19. To Apply the Gravity Model What we need… • Productions, {Pi} • Attractions, {Aj} • Skim Tables {Wij) • Target-Year Interzonal Impedances

  20. Gravity Model Example 8.2 • Given: • Target-year Productions, {Pi} • Relative Attractiveness of Zones, {Aj} • Skim Table, {Wij} • Calibration Factor, c = 2.0 • Socioeconomic Adjustment Factor, K = 1.0 • Find: • Trip Interchanges, {Qij}

  21. Find Trip Interchanges, {Qij} Find Denominator of Gravity Model Equation {AjFijKij} Calculate Friction Factors, {Fij} Find Probability that Trip i will be attracted to Zone j, {pij} Given… 1 F11= = 0.04 52 A2F12K12 Calibration Factorc = 2.0 Socioeconomic Adj. FactorK = 1.0 Target-Year Inter-zonal Impedances, {Wij} Given… Calculate Friction Factors, {Fij} 1 Fij = = Wcij Find AjFijKij AjFijKij=A2F12K12 (3)(0.01)(1.0) = 0.03 Find Probability that Trip from i will be attracted to Zone j, {pij} 0.03 p12 = = 0.5838 = Σ(AjFijKij) 0.0514 Find Trip Interchanges, {Qij} Q12 = P1p12 = (1500)(0.5838) = 876

  22. Find Trip Interchanges, {Qij} Find Denominator of Gravity Model Equation {AjFijKij} Calculate Friction Factors, {Fij} Find Probability that Trip i will be attracted to Zone j, {pij} Given… 1 F23= = 0.01 102 A3F23K23 Calibration Factorc = 2.0 Socioeconomic Adj. FactorK = 1.0 Target-Year Inter-zonal Impedances, {Wij} Given… Calculate Friction Factors, {Fij} 1 Fij = = Wcij Find AjFijKij AjFijKij=A3F23K23 (2)(0.01)(1.0) = 0.02 Find Probability that Trip from i will be attracted to Zone j, {pij} 0.02 p23 = = 0.1233 = Σ(AjFijKij) 0.1622 Find Trip Interchanges, {Qij} Q12 = P2p23 = (0)(0.1233) = 2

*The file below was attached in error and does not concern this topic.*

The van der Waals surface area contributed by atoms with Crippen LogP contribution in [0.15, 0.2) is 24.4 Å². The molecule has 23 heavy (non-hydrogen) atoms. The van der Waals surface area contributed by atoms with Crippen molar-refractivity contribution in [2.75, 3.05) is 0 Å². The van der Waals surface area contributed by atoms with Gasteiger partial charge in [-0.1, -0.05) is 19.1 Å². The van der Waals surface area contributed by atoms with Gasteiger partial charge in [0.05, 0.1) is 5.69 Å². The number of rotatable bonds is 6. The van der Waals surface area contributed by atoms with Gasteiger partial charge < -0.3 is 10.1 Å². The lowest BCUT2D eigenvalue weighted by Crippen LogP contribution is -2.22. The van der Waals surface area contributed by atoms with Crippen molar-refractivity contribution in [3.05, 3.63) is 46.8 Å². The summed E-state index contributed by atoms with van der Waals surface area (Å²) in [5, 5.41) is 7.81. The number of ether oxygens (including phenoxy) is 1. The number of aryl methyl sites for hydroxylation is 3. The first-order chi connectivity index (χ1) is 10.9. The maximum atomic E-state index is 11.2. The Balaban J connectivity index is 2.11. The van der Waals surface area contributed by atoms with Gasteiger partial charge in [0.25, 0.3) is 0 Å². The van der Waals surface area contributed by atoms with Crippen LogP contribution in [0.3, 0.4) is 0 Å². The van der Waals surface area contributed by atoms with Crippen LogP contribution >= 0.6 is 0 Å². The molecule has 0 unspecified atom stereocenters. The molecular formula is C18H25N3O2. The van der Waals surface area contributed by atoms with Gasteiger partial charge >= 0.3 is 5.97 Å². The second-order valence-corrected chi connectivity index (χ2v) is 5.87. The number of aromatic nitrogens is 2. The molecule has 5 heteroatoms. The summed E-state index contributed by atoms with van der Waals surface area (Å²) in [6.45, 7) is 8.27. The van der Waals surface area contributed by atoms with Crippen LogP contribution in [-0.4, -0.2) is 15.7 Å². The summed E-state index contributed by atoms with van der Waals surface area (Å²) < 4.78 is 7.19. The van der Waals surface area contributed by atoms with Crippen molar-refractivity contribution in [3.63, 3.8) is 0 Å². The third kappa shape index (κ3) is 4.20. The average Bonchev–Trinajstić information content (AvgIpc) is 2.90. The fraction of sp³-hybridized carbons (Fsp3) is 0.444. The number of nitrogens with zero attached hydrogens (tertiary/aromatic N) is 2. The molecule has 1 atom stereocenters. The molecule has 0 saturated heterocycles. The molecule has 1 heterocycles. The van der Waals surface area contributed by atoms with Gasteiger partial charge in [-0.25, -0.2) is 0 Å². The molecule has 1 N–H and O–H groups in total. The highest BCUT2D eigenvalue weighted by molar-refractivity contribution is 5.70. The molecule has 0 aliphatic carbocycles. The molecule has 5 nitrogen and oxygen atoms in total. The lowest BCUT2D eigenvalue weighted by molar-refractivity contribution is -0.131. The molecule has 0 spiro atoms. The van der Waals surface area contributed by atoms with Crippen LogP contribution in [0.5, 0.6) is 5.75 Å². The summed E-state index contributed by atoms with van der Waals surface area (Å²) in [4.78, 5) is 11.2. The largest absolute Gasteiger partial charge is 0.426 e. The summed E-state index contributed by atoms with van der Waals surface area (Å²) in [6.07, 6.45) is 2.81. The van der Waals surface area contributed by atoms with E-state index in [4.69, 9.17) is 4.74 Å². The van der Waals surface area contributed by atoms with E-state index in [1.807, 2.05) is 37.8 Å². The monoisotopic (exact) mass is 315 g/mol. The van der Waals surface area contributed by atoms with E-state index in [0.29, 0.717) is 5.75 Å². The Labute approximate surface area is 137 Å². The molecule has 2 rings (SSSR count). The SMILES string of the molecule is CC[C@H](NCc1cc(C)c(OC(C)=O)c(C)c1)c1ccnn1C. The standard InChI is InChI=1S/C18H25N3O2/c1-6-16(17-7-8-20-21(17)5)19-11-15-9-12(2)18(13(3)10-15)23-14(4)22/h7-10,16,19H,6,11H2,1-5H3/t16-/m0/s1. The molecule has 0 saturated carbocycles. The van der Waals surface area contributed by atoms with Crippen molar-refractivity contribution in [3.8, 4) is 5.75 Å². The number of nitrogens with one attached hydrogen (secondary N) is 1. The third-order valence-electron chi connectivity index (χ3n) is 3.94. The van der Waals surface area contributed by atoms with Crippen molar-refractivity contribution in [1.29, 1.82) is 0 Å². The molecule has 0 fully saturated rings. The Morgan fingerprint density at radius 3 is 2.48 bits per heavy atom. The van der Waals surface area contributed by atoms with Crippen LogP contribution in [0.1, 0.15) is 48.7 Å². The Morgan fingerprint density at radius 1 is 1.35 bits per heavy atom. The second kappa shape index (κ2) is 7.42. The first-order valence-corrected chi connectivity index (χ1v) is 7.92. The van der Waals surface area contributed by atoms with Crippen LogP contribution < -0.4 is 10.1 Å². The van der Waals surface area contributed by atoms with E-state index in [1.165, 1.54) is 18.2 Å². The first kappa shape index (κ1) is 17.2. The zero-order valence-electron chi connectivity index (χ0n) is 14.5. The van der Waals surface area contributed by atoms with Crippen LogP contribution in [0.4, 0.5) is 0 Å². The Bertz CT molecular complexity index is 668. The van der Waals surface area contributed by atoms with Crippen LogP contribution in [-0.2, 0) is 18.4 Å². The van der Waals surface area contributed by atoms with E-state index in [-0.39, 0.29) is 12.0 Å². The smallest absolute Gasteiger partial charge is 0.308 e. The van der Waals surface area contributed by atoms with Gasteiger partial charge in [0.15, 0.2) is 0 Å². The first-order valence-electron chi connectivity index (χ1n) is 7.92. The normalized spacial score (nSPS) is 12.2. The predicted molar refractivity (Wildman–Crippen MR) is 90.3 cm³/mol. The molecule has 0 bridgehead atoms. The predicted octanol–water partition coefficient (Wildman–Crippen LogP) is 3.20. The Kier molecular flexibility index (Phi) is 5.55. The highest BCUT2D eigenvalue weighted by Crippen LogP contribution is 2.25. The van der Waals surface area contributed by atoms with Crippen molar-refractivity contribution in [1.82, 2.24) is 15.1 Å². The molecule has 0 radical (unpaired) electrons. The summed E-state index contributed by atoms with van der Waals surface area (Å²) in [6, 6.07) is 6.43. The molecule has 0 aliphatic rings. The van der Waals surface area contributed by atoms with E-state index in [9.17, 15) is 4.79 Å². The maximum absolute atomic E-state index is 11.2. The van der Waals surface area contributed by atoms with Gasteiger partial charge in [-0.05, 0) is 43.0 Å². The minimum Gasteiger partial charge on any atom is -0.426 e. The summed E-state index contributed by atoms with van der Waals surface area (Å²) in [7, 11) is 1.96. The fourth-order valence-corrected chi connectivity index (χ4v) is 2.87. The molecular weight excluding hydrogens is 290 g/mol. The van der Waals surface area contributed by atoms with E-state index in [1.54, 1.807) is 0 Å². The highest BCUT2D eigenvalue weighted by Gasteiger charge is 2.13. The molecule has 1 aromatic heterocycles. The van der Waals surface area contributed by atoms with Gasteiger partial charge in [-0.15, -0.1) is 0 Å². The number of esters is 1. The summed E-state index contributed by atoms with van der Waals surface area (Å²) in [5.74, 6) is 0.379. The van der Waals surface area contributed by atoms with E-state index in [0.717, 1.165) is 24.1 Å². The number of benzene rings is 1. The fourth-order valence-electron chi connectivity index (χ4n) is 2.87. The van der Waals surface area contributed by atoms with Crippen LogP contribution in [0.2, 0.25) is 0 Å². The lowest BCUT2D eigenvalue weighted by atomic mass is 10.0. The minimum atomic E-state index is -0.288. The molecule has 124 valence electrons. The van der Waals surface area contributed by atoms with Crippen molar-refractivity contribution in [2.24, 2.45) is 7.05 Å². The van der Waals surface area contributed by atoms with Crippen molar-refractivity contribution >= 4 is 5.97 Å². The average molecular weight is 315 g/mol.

23. Find Trip Interchanges, {Qij} Find Denominator of Gravity Model Equation {AjFijKij} Calculate Friction Factors, {Fij} Find Probability that Trip i will be attracted to Zone j, {pij} Given… 1 F23= = 0.01 102 A3F23K23 Calibration Factorc = 2.0 Socioeconomic Adj. FactorK = 1.0 Target-Year Inter-zonal Impedances, {Wij} Given… Calculate Friction Factors, {Fij} 1 Fij = = Wcij Find AjFijKij AjFijKij=A3F23K23 (2)(0.01)(1.0) = 0.02 Find Probability that Trip from i will be attracted to Zone j, {pij} 0.02 p23 = = 0.1233 = Σ(AjFijKij) 0.1622 Find Trip Interchanges, {Qij} Q12 = P2p23 = (0)(0.1233) = 2

  24. Keep in mind that the socioeconomic factor, K, can be a matrix of values rather than just one value

  25. The Problem with K-Factors • Although K-Factors may improve the model in the base year, they assume that these special conditions will carry over to future years and scenarios • This limits model sensitivity and undermines the model’s ability to predict future travel behavior • The need for K-factors often is a symptom of other model problems. • Additionally, the use of K-factors makes it more difficult to figure out the real problems

  26. Limitations of the Gravity Model • Too much of a reliance on K-Factors in calibration • External trips and intrazonal trips cause difficulties • The skim table impedance factors are often too simplistic to be realistic • Typically based solely upon vehicle travel times • At most, this might include tolls and parking costs • Almost always fails to take into account how things such as good transit and walkable neighborhoods affect trip distribution • No obvious connection to behavioral decision-making